President Barack Obama was roundly criticised recently when he admitted that the US lacked a strategy to confront ISIL. On Wednesday, Mr Obama sought to redress the balance, when he addressed the American people about how a US-led coalition would eliminate the group's threat via a concerted bombing campaign inside Syria, more troops and arming moderate rebel groups.
But the speech did not dispel the impression that the US still lacks a clear strategy with specific achievable goals. This is not entirely surprising, given that a central tenet of Mr Obama’s presidency has been disengagement with the war in Iraq started by his predecessor. The US has already spent 11 years in the country, at a cost of more than 4,000 American soldiers’ lives, more than a trillion dollars and a diminished global respect for US leadership.
That is not to say that having a strategy is necessarily a panacea either. Former president George W Bush had a clear plan when the US invaded Iraq in 2003 and it proved disastrous – leading directly to the security vacuum that ISIL has exploited, prompting the US re-engagement.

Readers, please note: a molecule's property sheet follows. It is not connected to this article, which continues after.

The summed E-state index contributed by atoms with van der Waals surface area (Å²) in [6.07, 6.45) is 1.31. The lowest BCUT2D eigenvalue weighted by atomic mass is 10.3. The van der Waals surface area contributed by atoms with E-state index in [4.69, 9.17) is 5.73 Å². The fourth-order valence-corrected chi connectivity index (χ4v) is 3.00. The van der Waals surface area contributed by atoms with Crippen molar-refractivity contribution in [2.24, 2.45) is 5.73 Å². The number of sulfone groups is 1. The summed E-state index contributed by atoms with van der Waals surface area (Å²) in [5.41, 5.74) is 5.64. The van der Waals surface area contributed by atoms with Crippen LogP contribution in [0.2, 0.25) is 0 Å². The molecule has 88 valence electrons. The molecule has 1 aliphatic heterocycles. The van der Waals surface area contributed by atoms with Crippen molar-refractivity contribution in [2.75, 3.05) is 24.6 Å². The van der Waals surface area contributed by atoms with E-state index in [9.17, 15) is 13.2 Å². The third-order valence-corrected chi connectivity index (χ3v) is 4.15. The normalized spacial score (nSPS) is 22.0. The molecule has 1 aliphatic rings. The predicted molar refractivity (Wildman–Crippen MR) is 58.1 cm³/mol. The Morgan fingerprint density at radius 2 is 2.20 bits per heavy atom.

But still a longer-term plan is needed rather than simply reacting to events like ISIL’s recent military success. Mr Obama himself said three months ago that the US “can’t play whack-a-mole and send US troops to wherever these organisations pop up”. Even if ISIL is eliminated, disengaging once more is likely to mean the renewed security vacuum will be filled by another extremist group.
Mr Obama deserves some sympathy for the situation that he finds himself in. The wars of Iraq and Afghanistan were not of his making and the situation he inherited in the Middle East was chaotic, while the global financial crisis prompted him to concentrate his efforts on domestic affairs.
One suspects this intervention will be a blip and the only US strategy remains one of disengagement. If that is the case, the Arab League and the GCC countries need to fill that vacuum of leadership.
As the September 11 anniversary fades, the US ought to remember that disputes in far-off places do not always stay there. This is why a robust and realistic US strategy will help ensure security in this region and at home.